the Republic alleged that Chiat Sing Cardboard Inc. (Chiat Sing), a corporation that imports goods to the Philippines,
secured in 1997 fake and spurious tax credit certificates from Filstar Textile Industrial Corporation (Filstar), amounting
to six million seventy-six thousand two hundred forty-six pesos (PhP 6,076,246) Meanwhile, in the second Complaint,
entitled Republic of the Philippines, represented by the Bureau of Customs v. Filstar Textile Industrial Corporation the
Republic alleged that in the years 1992-1998, defendant Filstar fraudulently secured 20 tax credit certificates amounting
to fifty-three million six hundred fifty-four thousand six hundred seventy-seven pesos (PhP 53,654,677).

After an Order of consolidation was issued on June 23, 2003, the two cases were jointly heard before the RTC.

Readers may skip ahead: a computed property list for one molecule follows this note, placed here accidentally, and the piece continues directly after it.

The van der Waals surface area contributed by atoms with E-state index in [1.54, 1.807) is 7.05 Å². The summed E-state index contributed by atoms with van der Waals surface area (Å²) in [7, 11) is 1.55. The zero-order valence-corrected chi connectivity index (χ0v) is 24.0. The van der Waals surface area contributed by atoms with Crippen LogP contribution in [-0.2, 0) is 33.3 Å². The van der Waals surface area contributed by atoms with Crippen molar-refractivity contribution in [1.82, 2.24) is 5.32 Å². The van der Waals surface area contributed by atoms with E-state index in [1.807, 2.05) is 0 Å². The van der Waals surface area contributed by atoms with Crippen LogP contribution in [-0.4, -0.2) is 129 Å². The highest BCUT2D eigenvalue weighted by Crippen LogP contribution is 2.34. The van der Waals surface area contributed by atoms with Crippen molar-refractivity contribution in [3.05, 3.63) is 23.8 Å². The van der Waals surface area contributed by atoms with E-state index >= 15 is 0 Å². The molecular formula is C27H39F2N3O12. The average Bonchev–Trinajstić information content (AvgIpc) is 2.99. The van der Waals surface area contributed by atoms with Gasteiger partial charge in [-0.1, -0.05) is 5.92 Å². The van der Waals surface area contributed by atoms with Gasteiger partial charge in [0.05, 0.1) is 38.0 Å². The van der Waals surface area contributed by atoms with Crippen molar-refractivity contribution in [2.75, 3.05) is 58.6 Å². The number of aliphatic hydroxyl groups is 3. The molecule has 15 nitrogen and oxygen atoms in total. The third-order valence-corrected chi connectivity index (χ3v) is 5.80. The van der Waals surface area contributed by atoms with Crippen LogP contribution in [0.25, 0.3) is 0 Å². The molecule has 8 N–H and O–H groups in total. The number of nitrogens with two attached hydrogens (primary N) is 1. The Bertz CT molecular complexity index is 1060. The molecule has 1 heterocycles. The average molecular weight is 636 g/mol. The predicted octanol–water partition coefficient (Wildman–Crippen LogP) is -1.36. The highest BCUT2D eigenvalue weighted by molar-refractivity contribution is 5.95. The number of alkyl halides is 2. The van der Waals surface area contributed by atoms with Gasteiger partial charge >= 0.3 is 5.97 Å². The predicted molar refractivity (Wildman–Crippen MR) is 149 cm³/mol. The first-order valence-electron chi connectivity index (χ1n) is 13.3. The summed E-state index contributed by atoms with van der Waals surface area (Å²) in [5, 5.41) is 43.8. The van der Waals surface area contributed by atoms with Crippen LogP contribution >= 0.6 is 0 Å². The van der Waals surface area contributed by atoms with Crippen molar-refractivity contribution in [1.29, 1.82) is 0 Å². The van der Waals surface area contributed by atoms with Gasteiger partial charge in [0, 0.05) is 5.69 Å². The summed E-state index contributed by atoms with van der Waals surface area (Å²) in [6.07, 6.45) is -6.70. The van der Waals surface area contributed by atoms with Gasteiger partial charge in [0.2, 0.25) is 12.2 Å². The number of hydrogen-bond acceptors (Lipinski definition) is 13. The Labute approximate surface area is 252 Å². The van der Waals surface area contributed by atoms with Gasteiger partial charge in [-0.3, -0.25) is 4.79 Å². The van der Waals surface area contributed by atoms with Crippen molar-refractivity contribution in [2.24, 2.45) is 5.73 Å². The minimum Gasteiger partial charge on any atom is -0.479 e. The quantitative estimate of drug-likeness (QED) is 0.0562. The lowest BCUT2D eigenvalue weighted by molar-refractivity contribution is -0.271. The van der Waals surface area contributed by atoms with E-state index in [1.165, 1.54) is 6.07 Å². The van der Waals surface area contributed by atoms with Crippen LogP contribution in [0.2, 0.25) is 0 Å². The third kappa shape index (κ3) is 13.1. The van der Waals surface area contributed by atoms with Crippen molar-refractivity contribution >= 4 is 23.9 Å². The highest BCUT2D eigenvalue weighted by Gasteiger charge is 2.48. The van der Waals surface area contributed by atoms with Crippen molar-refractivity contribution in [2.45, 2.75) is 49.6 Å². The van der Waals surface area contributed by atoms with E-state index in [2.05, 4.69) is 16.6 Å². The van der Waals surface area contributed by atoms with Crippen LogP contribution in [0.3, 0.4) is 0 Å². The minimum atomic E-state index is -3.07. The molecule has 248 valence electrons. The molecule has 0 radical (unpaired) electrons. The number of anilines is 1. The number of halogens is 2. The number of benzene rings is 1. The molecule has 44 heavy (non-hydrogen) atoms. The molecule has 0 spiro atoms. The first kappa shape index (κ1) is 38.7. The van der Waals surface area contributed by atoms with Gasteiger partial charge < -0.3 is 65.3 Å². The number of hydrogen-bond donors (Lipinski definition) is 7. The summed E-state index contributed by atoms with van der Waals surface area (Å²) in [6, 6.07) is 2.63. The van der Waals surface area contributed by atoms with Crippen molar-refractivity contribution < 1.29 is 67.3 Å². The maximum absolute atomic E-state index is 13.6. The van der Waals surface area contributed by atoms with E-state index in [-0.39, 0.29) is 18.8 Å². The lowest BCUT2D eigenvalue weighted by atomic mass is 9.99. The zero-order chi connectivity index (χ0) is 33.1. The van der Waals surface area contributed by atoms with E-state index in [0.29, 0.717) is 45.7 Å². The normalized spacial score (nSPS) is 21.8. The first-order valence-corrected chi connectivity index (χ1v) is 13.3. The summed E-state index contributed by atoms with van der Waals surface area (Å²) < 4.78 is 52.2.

Pursuant to a Notice of Mediation Hearing sent to the parties on October 17, 2005, the cases were referred to the
Philippine Mediation Center (PMC) for mandatory mediation. The pre-trial for the consolidated cases was initially set on
3B, 2016-2017
CIVPRO CASE DIGESTS

January 9, 2006, but come said date, the report of the mediation has yet to be submitted; hence, on the motion of the
counsel of defendant Chiat Sing, the pre-trial was canceled and rescheduled to February 15, 2006.
On February 15, 2006, the PMC reported that the proceedings are still continuing; thus, the trial court, on motion of the
same counsel for Chiat Sing, moved for the re-setting of the pre-trial to March 17, 2006.Unfortunately, the mediation
proceedings proved to be uneventful, as no settlement or compromise was agreed upon by the parties.
During the March 17, 2006 pre-trial setting, the Office of the Solicitor General (OSG), representing the Republic, failed
to appear. The counsel for defendant Filstar prayed for a period of 10 days within which to submit his motion or